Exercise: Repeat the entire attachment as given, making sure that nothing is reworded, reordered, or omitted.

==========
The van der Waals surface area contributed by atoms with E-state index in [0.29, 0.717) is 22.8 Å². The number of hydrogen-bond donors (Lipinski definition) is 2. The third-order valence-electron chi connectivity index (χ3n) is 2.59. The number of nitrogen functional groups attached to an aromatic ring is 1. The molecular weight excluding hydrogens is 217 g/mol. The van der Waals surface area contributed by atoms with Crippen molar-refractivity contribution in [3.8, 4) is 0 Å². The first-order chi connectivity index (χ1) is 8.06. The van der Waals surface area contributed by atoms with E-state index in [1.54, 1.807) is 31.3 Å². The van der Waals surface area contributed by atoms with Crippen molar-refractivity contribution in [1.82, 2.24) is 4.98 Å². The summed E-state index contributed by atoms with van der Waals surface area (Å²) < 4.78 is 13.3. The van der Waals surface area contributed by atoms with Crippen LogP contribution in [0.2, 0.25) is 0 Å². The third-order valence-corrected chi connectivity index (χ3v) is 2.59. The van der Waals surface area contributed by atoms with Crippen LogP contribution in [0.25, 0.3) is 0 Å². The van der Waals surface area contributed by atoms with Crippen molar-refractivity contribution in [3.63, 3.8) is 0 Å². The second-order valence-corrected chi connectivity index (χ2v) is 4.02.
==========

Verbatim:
The van der Waals surface area contributed by atoms with E-state index in [0.29, 0.717) is 22.8 Å². The number of hydrogen-bond donors (Lipinski definition) is 2. The third-order valence-electron chi connectivity index (χ3n) is 2.59. The number of nitrogen functional groups attached to an aromatic ring is 1. The molecular weight excluding hydrogens is 217 g/mol. The van der Waals surface area contributed by atoms with Crippen molar-refractivity contribution in [3.8, 4) is 0 Å². The first-order chi connectivity index (χ1) is 8.06. The van der Waals surface area contributed by atoms with E-state index in [1.54, 1.807) is 31.3 Å². The van der Waals surface area contributed by atoms with Crippen molar-refractivity contribution in [1.82, 2.24) is 4.98 Å². The summed E-state index contributed by atoms with van der Waals surface area (Å²) < 4.78 is 13.3. The van der Waals surface area contributed by atoms with Crippen LogP contribution in [0.2, 0.25) is 0 Å². The third-order valence-corrected chi connectivity index (χ3v) is 2.59. The van der Waals surface area contributed by atoms with Crippen LogP contribution in [0.25, 0.3) is 0 Å². The van der Waals surface area contributed by atoms with Crippen molar-refractivity contribution in [3.63, 3.8) is 0 Å². The second-order valence-corrected chi connectivity index (χ2v) is 4.02.